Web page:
Of Child With Bird At The Bush
My little bird, how canst thou sit
by John Bunyan
And sing amidst so many thorns?
Let me a hold upon thee get,
My love with honour thee adorns.
Thou art at present little worth,
Five farthings none will give for thee,
But pr'ythee, little bird, come forth,
Thou of more value art to me.
'Tis true it is sunshine to-day,
To-morrow birds will have a storm;
My pretty one come thou away,
My bosom then shall keep thee warm.
Thou subject are to cold o'nights,
When darkness is thy covering;
At days thy danger's great by kites,
How can'st thou then sit there and sing?
Thy food is scarce and scanty too,
'Tis worms and trash which thou dost eat;
Thy present state I pity do,
Come, I'll provide thee better meat.
I'll feed thee with white bread and milk,
And sugar plums, if them thou crave.
I'll cover thee with finest silk,
That from the cold I may thee save.
My father's palace shall be thine,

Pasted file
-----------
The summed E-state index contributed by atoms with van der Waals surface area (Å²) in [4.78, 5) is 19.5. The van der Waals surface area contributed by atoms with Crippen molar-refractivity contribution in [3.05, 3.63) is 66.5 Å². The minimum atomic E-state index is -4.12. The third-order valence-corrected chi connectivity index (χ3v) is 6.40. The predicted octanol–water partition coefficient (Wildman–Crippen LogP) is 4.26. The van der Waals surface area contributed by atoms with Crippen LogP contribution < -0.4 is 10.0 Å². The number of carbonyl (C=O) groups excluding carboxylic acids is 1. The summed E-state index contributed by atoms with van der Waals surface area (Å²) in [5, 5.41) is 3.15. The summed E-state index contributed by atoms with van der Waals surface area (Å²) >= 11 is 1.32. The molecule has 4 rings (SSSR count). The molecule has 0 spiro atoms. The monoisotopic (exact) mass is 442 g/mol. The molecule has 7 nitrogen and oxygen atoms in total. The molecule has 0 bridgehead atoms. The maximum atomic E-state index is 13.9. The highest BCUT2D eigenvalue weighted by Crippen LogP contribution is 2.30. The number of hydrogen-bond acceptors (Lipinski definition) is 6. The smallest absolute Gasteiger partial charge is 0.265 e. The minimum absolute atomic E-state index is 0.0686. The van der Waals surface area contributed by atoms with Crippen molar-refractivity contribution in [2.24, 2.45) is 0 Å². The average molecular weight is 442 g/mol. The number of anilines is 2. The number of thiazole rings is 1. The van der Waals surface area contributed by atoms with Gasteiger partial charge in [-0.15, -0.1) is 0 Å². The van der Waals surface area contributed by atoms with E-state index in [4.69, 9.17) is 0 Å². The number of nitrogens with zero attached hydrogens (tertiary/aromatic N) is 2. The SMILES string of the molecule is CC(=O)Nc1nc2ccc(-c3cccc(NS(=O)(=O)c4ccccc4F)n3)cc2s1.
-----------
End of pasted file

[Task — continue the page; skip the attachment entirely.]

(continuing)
Yea, in it thou shalt sit and sing;
My little bird, if thou'lt be mine,
The whole year round shall be thy spring.
I'll teach thee all the notes at court,
Unthought-of music thou shalt play;
And all that thither do resort,
Shall praise thee for it every day.
I'll keep thee safe from cat and cur,
No manner o' harm shall come to thee;
Yea, I will be thy succourer,
My bosom shall thy cabin be.
But lo, behold, the bird is gone;
These charmings would not make her yield;
The child's left at the bush alone,
The bird flies yonder o'er the field.
This child of Christ an emblem is,
The bird to sinners I compare,
The thorns are like those sins of his
Which do surround him everywhere.
Her songs, her food, and sunshine day,
Are emblems of those foolish toys,
Which to destruction lead the way,
The fruit of worldly, empty joys.
The arguments this child doth choose
To draw to him a bird thus wild,
Shows Christ familiar speech doth use
To make's to him be reconciled.
The bird in that she takes her wing,
To speed her from him after all,
Shows us vain man loves any thing
Much better than the heavenly call.